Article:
“We are very happy with this team, but with all the competitions in which we are engaged we must be aware there will be issues, as we have seen with Adrien Rabiot.” From his perspective, Cabaye sees no reason why he could not be playing Champions League football with Newcastle next season. With United seven points adrift of the all-important fourth-place currently occupied by Liverpool, Cabaye said: “We are in good shape.” Speaking to reporters, he added: “Champions League is a bigger level, but we have the capacity to just stay next to the big teams. “If we are still in a similar position (to challenge for the top four) by the end of the season, why not?” Insisting he is happy at Newcastle, Cabaye added: “For me the most important thing, as I said, is to do my best for the team. “If the manager or the staff are happy with my performance and the fans who are supporting me are happy, I am happy. “My mentality hasn’t changed. Even after what happened in the summer – and I will do my best for the team every day.” At present, Newcastle insist no bid has been received. But with Cabaye in form, scoring five goals in his last seven appearances for Newcastle, and available to play in the Champions League knockout stages, he is an attractive proposition to Blanc. The former France manager is in need of a midfielder after losing Adrien Rabiot to injury. Speaking to Canal+ after PSG thrashed Nantes 5-0 on Sunday to retain their five-point lead at the top of the table, Blanc said: “It would be good to have an extra player in midfield. “We need a player who has the same mentality as the others when they are playing or on the bench. He must love to play. “He must be technically good and be tough, and whether this player comes or does not come, there will be competition in all positions. “I’ve been saying for a month and a half – and the injury to Adrien makes it more urgent – that we need an extra player in midfield.” Asked specifically about Cabaye, Blanc added: “I ask myself. I know the man. He has that character, but there are others. Press Association Paris St Germain coach Laurent Blanc has refused to rule out a move for Newcastle midfielder Yohan Cabaye before the January transfer window closes. Speculation previously surfaced around Cabaye in the summer, when he missed the Magpies’ first three games of the season following a bid from Arsenal. Blanc has made no secret of his admiration for the 28-year-old, and reports suggest PSG are preparing to double the Gunners’ offer with a £20million-plus fee.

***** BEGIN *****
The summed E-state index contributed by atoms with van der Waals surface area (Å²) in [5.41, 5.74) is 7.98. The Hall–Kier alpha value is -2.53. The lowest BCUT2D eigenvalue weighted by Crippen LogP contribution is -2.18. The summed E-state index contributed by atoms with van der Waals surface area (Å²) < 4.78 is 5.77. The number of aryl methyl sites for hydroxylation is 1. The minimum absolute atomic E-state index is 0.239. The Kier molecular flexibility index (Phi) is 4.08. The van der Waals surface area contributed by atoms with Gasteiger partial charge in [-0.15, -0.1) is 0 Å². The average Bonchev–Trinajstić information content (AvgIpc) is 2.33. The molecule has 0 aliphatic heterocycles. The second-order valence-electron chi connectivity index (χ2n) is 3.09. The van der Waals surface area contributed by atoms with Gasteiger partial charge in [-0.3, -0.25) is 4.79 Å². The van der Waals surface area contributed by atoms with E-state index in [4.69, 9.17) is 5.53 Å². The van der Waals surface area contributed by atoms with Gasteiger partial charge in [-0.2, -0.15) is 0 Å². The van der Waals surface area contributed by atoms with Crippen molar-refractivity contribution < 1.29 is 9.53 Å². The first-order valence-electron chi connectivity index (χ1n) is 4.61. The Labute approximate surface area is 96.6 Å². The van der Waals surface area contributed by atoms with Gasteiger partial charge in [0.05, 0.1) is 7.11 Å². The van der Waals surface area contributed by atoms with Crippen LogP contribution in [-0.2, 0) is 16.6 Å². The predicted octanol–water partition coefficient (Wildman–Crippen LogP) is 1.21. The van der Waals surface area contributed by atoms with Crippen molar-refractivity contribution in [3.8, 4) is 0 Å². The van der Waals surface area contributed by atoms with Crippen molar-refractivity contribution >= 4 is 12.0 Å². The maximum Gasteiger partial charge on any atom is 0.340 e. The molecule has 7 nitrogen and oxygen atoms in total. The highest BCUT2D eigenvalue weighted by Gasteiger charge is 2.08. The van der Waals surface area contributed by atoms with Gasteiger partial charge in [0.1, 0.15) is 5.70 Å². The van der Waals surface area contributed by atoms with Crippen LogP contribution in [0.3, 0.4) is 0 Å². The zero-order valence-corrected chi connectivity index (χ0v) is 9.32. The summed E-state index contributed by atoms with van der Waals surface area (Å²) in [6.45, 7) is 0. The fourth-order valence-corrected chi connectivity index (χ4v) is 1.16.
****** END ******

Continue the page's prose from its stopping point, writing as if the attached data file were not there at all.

Senior midfielder Rose Lavelle capped off what was already a historic career for the University of Wisconsin women’s soccer team when she became the first UW student-athlete selected No. 1 overall in their respective sport’s professional league.The Boston Breakers took Lavelle with the first pick in the 2017 National Women’s Soccer League draft in January after a standout four-year career with the Badgers, marking another accomplishment in her celebrated career at UW.After receiving Big Ten Freshman of the Year honors in her first year as a Badger, the Cincinnati, Ohio native just kept reaching new heights with the Badgers.Women’s soccer: Wisconsin’s Lavelle named to US U-23 National TeamThe Wisconsin women’s soccer team’s Rose Lavelle was named to the U.S. U-23 Women’s National Team roster Tuesday, and will Read…She became the first UW women’s soccer player ever to collect three All-America honors, earning second team honors in 2014 and 2016 while being named to the first team in 2015 — the first UW women’s soccer player to do so since 1991.She was also a MAC Hermann Trophy semifinalist in 2015, just the second player in program history to be that closely considered for college soccer’s most prestigious award.Lavelle also became the first Badger to be named Big Ten Midfielder of the Year, an honor she earned twice in 2015 and 2016 — the first person to earn the honor in back-to-back years since its inception in 2011.Women’s soccer: Rose Lavelle’s standout season earns her the Badger Herald’s Female Athlete of the SemesterThe Wisconsin women’s soccer team may have suffered an abrupt end to a promising season, but the shortcomings of the Read…The senior collected her fourth-straight First Team All Big Ten selection — the first four-time winner in program history — during a stellar senior campaign, though it’s more than just the individual accolades that sets Lavelle apart from most.On top of leading the Badgers in a slew of categories — points (16), goals (6), shots (74), shots on goal (31) and game-winning goals (2) while ranking second in assists (4) — Lavelle became the program’s first Senior CLASS Award winner, landing on the second team.The Senior CLASS Award, an acronym for Celebrating Loyalty and Achievement for Staying in School, focuses on the complete student-athlete. While the award takes competition into account, it also honors the attributes of community, classroom and character.Women’s soccer: UW says goodbye to five seniors from 2016 classAs the University of Wisconsin women’s soccer team enters their final two games of the regular season, the team prepares Read…Lavelle started in all 22 matches as she captained Wisconsin back to the NCAA Tournament for the first time since 2014. The senior even recorded the lone goal in a victory over Marquette that propelled the Badgers into the second round of the tournament, though they would eventually fall to Florida.With her career at UW in the rearview-mirror, Lavelle continues to excel on the field elsewhere. In April, she became the first player in program history to record a goal for the USA, accomplishing the feat in just her fourth appearance. Later in the month, she became the third Badger alum to play in the NWSL, which was created in 2012.After a truly unforgettable career at Wisconsin, Rose Lavelle is just getting started.